Graduation Year


Document Type




Degree Name

Doctor of Philosophy (Ph.D.)

Degree Granting Department

World Languages

Major Professor

Dr. Camilla Vásquez

Committee Member

Mariaelena Bartesaghi, Ph.D.

Committee Member

Nicole Tracy-Ventura, Ph.D.

Committee Member

Amanda Huensch, Ph.D.


citizen sociolinguistics, digital discourse analysis, metapragmatics, neologisms, social network sites, gender, race, class, body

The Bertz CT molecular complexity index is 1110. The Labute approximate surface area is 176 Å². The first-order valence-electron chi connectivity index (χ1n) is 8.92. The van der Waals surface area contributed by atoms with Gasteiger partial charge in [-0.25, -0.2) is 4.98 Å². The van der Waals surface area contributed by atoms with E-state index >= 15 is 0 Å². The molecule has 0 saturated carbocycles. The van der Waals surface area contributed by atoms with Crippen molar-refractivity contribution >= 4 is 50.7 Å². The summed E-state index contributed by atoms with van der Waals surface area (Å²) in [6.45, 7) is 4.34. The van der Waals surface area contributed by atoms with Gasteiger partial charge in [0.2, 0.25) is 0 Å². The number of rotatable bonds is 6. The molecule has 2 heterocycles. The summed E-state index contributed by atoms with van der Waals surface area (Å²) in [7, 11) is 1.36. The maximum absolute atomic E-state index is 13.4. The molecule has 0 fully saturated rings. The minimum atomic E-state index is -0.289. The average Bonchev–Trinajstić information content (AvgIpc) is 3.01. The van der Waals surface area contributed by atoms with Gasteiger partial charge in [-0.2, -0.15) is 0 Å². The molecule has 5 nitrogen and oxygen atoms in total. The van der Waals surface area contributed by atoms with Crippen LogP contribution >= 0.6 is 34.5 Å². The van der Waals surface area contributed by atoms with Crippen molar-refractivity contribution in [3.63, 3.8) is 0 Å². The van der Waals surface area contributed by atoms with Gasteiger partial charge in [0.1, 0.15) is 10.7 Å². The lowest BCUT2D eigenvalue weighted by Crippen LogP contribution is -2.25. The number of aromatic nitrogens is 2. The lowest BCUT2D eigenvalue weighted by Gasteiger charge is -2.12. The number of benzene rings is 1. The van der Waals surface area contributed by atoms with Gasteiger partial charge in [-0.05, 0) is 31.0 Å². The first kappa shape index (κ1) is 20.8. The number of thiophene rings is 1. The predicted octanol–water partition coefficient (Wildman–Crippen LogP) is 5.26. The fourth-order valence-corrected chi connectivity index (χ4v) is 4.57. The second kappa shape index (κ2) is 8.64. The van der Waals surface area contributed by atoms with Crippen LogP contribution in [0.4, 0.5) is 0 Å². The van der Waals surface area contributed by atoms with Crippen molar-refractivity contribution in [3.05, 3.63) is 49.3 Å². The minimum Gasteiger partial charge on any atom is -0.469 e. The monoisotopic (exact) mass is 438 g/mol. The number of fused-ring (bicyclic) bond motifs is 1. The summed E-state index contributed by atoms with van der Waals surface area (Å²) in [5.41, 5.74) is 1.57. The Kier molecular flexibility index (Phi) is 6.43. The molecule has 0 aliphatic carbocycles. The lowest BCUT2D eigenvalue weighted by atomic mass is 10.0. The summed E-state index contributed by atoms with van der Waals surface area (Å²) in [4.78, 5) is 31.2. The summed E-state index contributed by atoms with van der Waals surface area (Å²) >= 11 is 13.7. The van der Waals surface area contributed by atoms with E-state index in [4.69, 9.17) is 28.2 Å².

This study investigates the language of “citizen sociolinguists,” everyday users of social network sites (SNS) who contribute to the discourses about language on Twitter, Reddit, and Tumblr, platforms with distinctive user demographics and technological affordances. The data were collected through keyword searches for mansplain, whitesplain, richsplain and thinsplain, metapragmatic neologisms which are lexical blends of the verb explain and one of four social categories. Disputes of macro-level ideologies are revealed by users’ creative meaning-making strategies and metapragmatic awareness of micro-level texts and utterances. Making use of the linguistic practices of the SNS, as well as the concisely-compacted semantic and pragmatic meanings of the four splain words, users come to evaluate communicative dynamics between speakers who differ from or relate with others in their experiences of sex, skin color, economic status, and physical form. Drawing on elements of Citizen Sociolinguistics (Rymes & Leone, 2014) with Critical Discourse Analysis (Fairclough, 1989) and Computer-Mediated Discourse Analysis (Herring, 2004), I question how users make metapragmatic judgements to convey varying meanings of the four focal words, and how the uses of [x]splain and the surrounding discourses illuminate socio-ideological values about language, about its intersection with gender, race, class, and body size, and the authority to speak on topics that are macro-contextually situated in discourses of privilege, power, and inequality. Lastly, I compare the findings across the three SNS platforms to understand how competing discourses differ in relation to each site’s user demographics, technological affordances and limitations, and subsequent linguistic practices.